Income inequality has been rising in many countries. Is this bad? One way to decide is to look at the change in incomes across generations (intergenerational mobility) and, more generally, at the extent to which income differences among individuals are traceable to their social origins. Inequalities that reflect factors largely out of one’s control—such as local schools and communities—require attention in order to reduce income inequality. Evidence shows a negative association between income inequality and intergenerational mobility. The debate on whether community effects exert additional effects is still open.
Promoting greater intergenerational mobility may increase equality of opportunity.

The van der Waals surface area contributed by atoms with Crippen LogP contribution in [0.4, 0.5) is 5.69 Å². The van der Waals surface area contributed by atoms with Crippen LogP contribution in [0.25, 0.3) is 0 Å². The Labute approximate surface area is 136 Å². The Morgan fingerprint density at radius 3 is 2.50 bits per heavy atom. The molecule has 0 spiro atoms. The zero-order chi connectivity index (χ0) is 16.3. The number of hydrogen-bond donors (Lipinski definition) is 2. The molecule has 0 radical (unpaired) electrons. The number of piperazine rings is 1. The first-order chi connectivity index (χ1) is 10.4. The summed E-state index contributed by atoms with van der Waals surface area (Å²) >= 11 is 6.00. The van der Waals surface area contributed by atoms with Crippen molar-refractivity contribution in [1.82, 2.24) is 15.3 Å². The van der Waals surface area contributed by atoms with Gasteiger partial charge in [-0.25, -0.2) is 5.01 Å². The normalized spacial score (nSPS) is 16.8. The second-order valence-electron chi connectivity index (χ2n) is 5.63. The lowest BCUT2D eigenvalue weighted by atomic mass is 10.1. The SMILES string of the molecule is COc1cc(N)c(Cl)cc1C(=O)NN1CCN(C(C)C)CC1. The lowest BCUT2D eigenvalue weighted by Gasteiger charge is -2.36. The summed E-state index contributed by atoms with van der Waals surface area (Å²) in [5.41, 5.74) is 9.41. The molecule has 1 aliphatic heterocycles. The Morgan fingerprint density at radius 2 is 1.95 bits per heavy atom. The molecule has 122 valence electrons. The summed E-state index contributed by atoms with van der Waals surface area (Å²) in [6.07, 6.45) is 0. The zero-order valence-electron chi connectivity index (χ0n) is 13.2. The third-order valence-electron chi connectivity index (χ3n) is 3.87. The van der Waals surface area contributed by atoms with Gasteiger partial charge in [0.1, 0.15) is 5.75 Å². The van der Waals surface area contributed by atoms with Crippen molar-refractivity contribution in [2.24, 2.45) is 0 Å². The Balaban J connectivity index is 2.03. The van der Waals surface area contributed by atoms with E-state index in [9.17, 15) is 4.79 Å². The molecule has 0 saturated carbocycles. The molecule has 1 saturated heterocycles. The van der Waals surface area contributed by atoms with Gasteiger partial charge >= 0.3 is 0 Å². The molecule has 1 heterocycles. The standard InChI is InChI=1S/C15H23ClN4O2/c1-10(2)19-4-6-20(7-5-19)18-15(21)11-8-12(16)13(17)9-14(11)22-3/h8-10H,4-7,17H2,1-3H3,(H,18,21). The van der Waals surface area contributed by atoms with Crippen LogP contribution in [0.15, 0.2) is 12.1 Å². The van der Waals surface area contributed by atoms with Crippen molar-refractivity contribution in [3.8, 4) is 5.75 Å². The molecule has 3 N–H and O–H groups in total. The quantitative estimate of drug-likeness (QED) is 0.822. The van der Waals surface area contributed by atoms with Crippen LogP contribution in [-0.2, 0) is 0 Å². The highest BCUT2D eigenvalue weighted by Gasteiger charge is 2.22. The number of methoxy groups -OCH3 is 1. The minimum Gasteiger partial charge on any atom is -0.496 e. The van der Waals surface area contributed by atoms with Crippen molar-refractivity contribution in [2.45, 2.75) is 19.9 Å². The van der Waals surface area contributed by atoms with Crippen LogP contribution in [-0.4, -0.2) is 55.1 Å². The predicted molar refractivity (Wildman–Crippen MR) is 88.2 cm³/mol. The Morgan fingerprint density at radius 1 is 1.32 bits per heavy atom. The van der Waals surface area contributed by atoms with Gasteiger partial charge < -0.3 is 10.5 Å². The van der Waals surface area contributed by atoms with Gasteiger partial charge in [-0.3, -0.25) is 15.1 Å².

Policies that foster intergenerational mobility may incentivize human capital investments and productive effort.
Youth communities (school and neighbors) seem to play a limited role in determining inequality in the long term, but the evidence is not conclusive.
Even if a large part of intergenerational transmission of income is due to genetic factors, policies may still have an effect in reducing inequality.
Income differences reflect individual effort, and redistributive policies could curb individual incentives.
Growing income inequality may increase social segmentation and reduce equality of opportunity.
Income differences between individuals in a generation reflect to a significant extent differences between their parents.
A non-negligible share of intergenerational transmission is ascribable to genetic factors.
Countries with high income inequality tend to have low intergenerational mobility.